NASA's Brent Hartsfield on Artemis Mission to the Moon
On Tuesday, September 14, Brent Hartsfield from NASA’s Huntsville, Alabama base called in and presented to Montverde Academy’s Middle School students. With 28 years of experience, Brent was able to walk the students through the value that this new mission would bring and the necessary steps to make it happen.
As a Lab Manager and Team Leader for the Materials Mechanical Test Facility at Marshall Space Flight Center, Brent works with data and detects patterns that assist in piecing together a manned space flight. The Artemis mission will have three flights with the end goal being a more in-depth discovery of the moon and how adapting life and technology there can aid in the exploration of Mars. The Artemis Generation is coined as the “we go” movement where the focus is drawn back to the benefits of space exploration. Artemis is the twin to Apollo, the mission that landed men on the Moon approximately 50 years ago. This mission’s name, Artemis, means goddess of the Moon in Greek and speaks to the modernized mission. Artemis III will have the first woman and person of color on board with the goal of breaking barriers for NASA, the astronauts, and the science community as a whole.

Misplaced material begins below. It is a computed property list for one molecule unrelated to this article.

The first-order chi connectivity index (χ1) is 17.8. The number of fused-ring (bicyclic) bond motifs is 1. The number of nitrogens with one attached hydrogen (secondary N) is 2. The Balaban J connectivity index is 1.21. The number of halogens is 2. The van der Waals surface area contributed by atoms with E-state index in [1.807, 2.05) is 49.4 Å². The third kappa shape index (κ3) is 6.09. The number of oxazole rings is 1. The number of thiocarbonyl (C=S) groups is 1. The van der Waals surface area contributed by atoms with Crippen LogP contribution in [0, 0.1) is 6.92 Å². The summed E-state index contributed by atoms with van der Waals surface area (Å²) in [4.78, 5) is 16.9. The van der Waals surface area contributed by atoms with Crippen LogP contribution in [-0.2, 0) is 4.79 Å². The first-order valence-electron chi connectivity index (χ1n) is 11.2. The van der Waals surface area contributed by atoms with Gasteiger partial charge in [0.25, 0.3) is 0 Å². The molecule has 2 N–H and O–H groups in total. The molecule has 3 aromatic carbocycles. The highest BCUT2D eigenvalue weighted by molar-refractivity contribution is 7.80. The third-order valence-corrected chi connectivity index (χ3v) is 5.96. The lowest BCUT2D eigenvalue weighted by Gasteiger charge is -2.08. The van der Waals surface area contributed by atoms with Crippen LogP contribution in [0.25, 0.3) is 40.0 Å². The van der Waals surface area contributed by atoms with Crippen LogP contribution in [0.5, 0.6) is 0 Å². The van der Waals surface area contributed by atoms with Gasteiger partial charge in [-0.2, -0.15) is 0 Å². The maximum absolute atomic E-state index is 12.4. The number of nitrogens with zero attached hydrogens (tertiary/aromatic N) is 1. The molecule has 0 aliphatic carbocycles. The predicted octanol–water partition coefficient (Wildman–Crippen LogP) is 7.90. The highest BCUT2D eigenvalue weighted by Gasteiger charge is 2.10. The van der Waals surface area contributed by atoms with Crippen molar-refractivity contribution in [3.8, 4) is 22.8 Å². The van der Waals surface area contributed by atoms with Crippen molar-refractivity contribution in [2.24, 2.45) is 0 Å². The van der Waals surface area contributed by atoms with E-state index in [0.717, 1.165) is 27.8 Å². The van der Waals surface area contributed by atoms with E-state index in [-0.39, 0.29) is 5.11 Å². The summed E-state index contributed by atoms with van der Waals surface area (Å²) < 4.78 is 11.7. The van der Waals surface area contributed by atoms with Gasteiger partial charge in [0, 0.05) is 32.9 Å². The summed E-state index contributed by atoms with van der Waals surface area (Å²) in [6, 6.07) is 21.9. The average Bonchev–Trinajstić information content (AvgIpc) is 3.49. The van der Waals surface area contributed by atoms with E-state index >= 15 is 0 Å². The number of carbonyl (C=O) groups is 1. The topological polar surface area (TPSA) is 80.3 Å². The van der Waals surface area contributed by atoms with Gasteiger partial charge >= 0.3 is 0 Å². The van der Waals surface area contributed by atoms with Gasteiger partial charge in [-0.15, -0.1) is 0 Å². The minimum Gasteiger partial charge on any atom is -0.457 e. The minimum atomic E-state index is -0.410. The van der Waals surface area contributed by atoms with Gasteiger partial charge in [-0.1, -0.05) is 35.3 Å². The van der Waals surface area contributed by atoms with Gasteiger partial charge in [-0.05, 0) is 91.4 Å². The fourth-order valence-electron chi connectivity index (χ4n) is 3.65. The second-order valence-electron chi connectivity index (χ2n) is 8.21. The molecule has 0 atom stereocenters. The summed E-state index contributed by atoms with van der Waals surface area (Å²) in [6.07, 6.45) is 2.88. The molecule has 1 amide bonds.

NASA’s astronauts hold advanced degrees in various fields of science and math and will use that expertise to study the Moon’s surface. This includes the ability to 3D print metal and concrete using regulus or moon sand to create solid structures while in space. The technology that is created by NASA for these missions continues to benefit humanity as a whole. Nearly 70 science and technology projects have been spun-off and shared.
Middle School students had the opportunity to ask Brent various questions about NASA and their mission to the Moon and Mars, as well as what it takes to become an astronaut.
“Don’t sell yourself short,” said Brent. ” Everyone plays a part in getting to the Moon. Focus on STEM studies but strive to learn something new every day. NASA to me is my chance to make a difference on a large scale, and it inspired me to join the Artemis project.”